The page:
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NHL's All-Star game missing top All-Stars @NHLdotcom

When the NHL hatched the plan for an All-Star game draft, it seemed like a can't-miss way to generate buzz for the weekend.

Who would you pick first if starting a team from scratch?

Pittsburgh's Sidney Crosby? Washington's Alex Ovechkin? Chicago's Jonathan Toews? Maybe Edmonton rookie sensation Ryan Nugent-Hopkins? Surely, they'd go 1-2-3 in some order.

The suspense was guessing where the MVPs and Stanley Cup champs would go.

Time to dig deeper in the roster for that No. 1 pick.

The draft has turned into pure fantasy for this weekend's game in Ottawa. With none of those four players available, the All-Star game has turned into the Missing Stars game, extracting some of the fun out of the showcase weekend. Injuries are the main culprit for the All-Star withdrawals, though Ovechkin pulled out this week because the game fell during his league-issued three-game suspension.

The league banked on Crosby and Ovechkin years ago to lead them into great popularity and higher TV ratings well into this decade. For this season, at least, All-Star weekend goes on without them.

And without them, the league is hoping the lure of the draft is enough to attract some eyeballs to the product on a weekend without the NFL playoffs.

Crosby and Ovechkin are the type of players fans pay to watch. Home or away, regular season or playoffs, they've attracted the attention of the casual fans and helped revitalize the NHL after losing the 2004-05 season because of labor issues.

Pittsburgh Penguins forward Evgeni Malkin and Detroit Red Wings forward Pavel Datsyuk might be the best players in the NHL. Yet, when they're picked Thursday night, the casual fan watching at a sports bar or reading the AP recap on a website would be more apt to ask, "Who?" instead of saying, "Wow."

Red Wings All-Star goalie Jimmy Howard knows who he would select.

"Pav. He's the best player in the world, that's why," he said. "There's no reason why he shouldn't be first."

Datsyuk has 14 goals and 53 points, and keyed Detroit's run to the top of the Western Conference.

Those numbers might not be enough to make him the No. 1 pick - and statistics aren't the reason.

This is the second straight season the All-Stars are divided in two teams not based on conference or nationality.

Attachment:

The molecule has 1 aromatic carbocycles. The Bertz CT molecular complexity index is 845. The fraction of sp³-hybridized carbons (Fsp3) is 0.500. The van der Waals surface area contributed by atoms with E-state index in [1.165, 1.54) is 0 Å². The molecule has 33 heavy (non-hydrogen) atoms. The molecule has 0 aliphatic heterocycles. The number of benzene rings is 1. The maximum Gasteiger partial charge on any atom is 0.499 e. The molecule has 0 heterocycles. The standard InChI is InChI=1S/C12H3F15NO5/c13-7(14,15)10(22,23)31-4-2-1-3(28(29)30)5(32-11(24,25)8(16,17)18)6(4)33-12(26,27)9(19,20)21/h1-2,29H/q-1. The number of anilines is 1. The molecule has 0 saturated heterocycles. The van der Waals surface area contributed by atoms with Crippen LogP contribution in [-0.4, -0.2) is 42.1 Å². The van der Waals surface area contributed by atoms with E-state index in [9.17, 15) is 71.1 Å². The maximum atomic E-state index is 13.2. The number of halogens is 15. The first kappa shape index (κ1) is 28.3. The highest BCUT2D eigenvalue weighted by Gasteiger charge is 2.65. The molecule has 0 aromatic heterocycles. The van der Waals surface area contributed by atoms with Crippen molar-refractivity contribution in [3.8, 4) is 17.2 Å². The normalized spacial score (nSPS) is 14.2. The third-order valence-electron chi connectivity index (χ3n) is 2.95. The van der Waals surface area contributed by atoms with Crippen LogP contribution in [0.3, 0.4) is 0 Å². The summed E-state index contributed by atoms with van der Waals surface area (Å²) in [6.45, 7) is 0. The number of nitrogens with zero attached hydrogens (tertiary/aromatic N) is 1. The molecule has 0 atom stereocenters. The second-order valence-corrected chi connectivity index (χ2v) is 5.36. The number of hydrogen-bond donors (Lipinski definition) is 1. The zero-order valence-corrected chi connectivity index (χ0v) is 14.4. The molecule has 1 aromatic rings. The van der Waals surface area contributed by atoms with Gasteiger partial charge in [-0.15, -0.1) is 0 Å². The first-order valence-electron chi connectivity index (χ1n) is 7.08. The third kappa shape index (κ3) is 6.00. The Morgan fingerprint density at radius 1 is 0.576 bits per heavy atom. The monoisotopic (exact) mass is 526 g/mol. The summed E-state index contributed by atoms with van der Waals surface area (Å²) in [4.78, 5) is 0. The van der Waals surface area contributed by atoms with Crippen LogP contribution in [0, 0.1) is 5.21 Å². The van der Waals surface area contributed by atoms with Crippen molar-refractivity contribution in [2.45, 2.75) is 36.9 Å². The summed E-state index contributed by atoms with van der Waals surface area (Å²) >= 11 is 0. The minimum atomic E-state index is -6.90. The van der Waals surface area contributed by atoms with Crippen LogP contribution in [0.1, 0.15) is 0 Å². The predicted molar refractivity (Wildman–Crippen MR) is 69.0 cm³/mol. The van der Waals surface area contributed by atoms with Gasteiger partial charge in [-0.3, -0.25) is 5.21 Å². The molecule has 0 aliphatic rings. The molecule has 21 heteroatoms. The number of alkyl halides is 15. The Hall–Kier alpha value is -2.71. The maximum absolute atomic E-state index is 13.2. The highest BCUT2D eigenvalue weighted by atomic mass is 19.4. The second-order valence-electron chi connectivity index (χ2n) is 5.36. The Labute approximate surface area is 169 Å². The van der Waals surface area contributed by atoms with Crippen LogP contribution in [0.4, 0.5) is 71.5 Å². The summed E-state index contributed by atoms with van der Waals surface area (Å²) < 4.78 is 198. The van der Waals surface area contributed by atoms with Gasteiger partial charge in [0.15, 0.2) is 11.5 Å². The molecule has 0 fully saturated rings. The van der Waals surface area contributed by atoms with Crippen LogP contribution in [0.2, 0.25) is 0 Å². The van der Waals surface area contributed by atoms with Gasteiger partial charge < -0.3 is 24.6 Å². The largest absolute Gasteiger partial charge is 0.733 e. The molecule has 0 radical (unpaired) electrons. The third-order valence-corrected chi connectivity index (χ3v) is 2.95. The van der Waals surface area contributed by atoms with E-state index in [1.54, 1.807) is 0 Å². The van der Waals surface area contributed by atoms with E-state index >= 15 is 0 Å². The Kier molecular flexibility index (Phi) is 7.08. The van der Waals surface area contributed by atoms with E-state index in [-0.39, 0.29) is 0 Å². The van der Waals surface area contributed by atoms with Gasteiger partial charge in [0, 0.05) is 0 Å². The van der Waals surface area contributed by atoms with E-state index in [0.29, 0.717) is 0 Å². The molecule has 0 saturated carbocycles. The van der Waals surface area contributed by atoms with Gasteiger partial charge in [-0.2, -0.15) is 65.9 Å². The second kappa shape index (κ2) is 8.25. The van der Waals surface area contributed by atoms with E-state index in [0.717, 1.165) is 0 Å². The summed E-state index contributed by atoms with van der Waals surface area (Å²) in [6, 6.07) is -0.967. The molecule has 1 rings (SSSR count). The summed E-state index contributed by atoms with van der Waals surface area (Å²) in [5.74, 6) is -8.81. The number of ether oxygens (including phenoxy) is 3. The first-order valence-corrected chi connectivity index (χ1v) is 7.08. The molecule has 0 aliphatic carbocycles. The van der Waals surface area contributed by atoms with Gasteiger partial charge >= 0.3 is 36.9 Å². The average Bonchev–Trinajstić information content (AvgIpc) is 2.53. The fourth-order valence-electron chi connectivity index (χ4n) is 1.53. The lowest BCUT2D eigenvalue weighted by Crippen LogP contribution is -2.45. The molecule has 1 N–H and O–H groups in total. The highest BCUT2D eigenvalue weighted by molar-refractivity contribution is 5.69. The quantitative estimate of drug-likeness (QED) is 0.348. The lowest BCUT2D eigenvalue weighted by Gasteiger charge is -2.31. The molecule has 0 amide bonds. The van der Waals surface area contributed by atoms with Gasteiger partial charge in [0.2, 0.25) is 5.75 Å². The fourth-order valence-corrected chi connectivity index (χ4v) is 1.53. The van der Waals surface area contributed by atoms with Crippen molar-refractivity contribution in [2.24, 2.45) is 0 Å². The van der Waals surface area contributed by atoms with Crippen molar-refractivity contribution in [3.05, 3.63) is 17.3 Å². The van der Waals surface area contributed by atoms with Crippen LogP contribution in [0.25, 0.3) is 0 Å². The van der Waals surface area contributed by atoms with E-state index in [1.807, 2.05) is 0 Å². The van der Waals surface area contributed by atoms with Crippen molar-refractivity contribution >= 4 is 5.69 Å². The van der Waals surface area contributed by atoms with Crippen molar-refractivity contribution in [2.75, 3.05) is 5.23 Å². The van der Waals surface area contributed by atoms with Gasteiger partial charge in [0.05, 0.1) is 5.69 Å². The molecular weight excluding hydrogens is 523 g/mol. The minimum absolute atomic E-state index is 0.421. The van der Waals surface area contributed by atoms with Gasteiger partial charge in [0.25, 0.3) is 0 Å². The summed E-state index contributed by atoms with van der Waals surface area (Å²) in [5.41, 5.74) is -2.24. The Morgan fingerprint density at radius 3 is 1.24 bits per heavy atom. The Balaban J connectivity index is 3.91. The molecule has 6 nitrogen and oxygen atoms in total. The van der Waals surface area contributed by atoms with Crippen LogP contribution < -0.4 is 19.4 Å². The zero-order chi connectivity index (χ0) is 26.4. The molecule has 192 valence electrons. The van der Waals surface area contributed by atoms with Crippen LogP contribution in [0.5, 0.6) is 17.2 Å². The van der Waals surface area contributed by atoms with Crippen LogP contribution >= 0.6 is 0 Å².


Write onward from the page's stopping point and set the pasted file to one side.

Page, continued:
Team Alfredsson, led by Ottawa captain Daniel Alfredsson and his assistant, goaltender Henrik Lundqvist of the New York Rangers, takes on Team Chara, featuring Boston captain Zdeno Chara and his assistant, forward Joffrey Lupul of the Toronto Maple Leafs.

A coin toss will decide the first pick, with Alfredsson and Chara, joined by their assistants, alternately drafting the 38 remaining All-Stars through 19 rounds. Each team has three goaltenders, six defensemen and 12 forwards. Each team's three goalies must be picked by the end of Round 10 and each team's six defensemen must be picked through Round 15.

Alfredsson has stated he would pick his teammate, 21-year-old defenseman Erik Karlsson, to kick off his selections. The Senators are well represented with five All-Stars.

"My kids would be disappointed if I didn't pick Erik, and he's a pretty good player," Alfredsson told reporters after he was named captain.

Chara hasn't tipped his hand, but has Bruins teammates Tyler Seguin and Tim Thomas to choose from, though neither are a likely first pick. Chara's in an interesting spot. He's played for Ottawa and could endear himself to his former fans by picking - and dividing - the Senators. Or he could follow Alfredsson's lead and draft one of his Stanley Cup-champion teammates, like Thomas.

Thomas is expected to show up days after causing a stir by skipping Boston's trip to the White House for President Barack Obama's salute to the champs. He skipped out of protest because he believes the federal government "has grown out of control" and threatens rights and liberties.

Ovechkin also created some minor controversy when he decided this week to pass on the All-Star game because he didn't want to serve as a distraction for playing while serving a suspension.

"My heart is not there. I got suspended, so why (do) I have to go there?" the two-time league MVP said Tuesday. "I love the (All-Star) game. It's a great event. I love to be there."

So would his fellow missing stars.

Crosby has missed most of this season because of concussion-like symptoms that have limited him to eight games over the last 12 months. Toews, who has 27 goals and 23 assists in 49 games, is out with a wrist injury. Nugent-Hopkins, the rookie star center for the Oilers, is out with a left shoulder injury.

The best part of draft night is the guilty pleasure that comes with seeing who's picked last and earns the NFL equivalent of the "Mr. Irrelevant" title.

A year ago, Toronto forward Phil Kessel could only watch while every other player was picked ahead of him. Then, as he sat alone, Ovechkin pulled out a cell phone and snapped a photo of Kessel.

His dubious honor wasn't a total loss. Kessel received a car and a donation was made in his name to a charity of his choice.

Eric Staal, who captained a team last season, said some players had told him they didn't want to go last.

The prize was enough to make some players feel last pick isn't the worst pick.

"It doesn't matter. You're there and at the game," Sabres forward Jason Pominville said. "But I think you get a car out of it. It gets a lot of attention and stuff."

He's right, of course, it doesn't matter where he's picked as long as he's there.

For Crosby and Toews and the rest of the injured stars, they'll have to wait `til next year.


AP Sports Writer Larry Lage in Detroit contributed to this report.

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